Monday, December 13, 2010

Peculiar Institution: America’s Death Penalty in an Age of Abolition

I am fascinated by America's use of the death penalty. I find it weird and strange in a curious way as well as abhorrent.

There is a great new book out about it, and I found this wonderful and well written book review.

Here is an extract which explains the purposes which the author feels the death penalty serves in the US - none of which are deterrence or punishment:

Garland concludes that capital punishment today is “reasonably well adapted to the purposes that it serves, but deterrent crime control and retributive justice are not prominent among them.” Instead, the death penalty promotes “gratifications,” of “professional and political users, of the mass media, and of its public audience.” In particular, he contends, capital punishment derives “its emotional power, its popular interest, and its perennial appeal” from five types of “death penalty discourse.” They are: (1) political exploitation of the gap between the Furmandecision and popular opinion; (2) adversarial legal proceedings featuring cultural tensions between capital punishment and liberal humanism; (3) the political association of capital punishment with larger political and cultural issues, such as civil rights, states’ rights, and crime control; (4) demands for revenge; and (5) the emotional power of imagining killing and death. He concludes that “the American death penalty has been transformed from a penal instrument that puts persons to death to a peculiar institution that puts death into discourse for political and cultural purposes.”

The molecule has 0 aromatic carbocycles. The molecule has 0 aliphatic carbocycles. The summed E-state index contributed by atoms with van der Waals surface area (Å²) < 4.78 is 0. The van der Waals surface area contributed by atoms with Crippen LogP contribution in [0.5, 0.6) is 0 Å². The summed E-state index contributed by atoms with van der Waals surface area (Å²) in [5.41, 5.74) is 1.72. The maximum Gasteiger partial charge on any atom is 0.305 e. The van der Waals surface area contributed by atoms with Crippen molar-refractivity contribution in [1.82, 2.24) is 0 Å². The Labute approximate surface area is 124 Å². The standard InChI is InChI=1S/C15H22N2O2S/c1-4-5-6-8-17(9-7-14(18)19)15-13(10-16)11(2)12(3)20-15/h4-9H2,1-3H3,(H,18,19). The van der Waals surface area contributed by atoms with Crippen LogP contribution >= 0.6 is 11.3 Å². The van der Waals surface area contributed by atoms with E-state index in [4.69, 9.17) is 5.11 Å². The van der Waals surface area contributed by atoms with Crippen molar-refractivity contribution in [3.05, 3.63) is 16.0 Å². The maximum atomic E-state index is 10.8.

Sunday, December 12, 2010

India debates whether to use English

in this interesting article here.

It seems like a stupid debate to me, but let me make it easy by offering two rather simple (and politically incorrect) baskets to choose from:

Basket 1.
English is certainly a vestige of colonialism, and if you feel particularly bad about it, you might want to get rid of its use. Fair enough. I might add that Islam in India (and Pakistan and Bangladesh for that matter) is also the result of another era of colonialism so you might want to get rid of Muslims too. Oh, and Hinduism is also the result of colonialism in the north of the country which was previously Buddhist so some adjustment may have to be made there too. I would also recommend tearing down colonial buildings if they serve as reminders of colonialism (that might include the Taj Mahal even as well as British ones), and probably ripping up some of those train tracks. There are, of course negative impacts to getting rid of these things, including English. But there are positive effects too - especially if colonial reminders are especially hard.

Basket 2.
Keep English (and everything else), be more open internationally, have higher economic growth (and fewer children dying as a nice result), have more influence in the world, be a more multicultural and international and mixed society. BUT, of course, you'd have to put up with a constant reminder (if indeed it is) of a colonial past and this might hurt some people.

It is not obvious, if the aim is to maximise wellbeing, which basket is the best. But I know which one I'd choose.

Tuesday, December 7, 2010

Lack of blogs

I am overseas for work just now - hence the lack of blog posts - which will continue till January.

If you want an insight, I refer you to the Hand Relief International blog. Possibly the best blog in the world.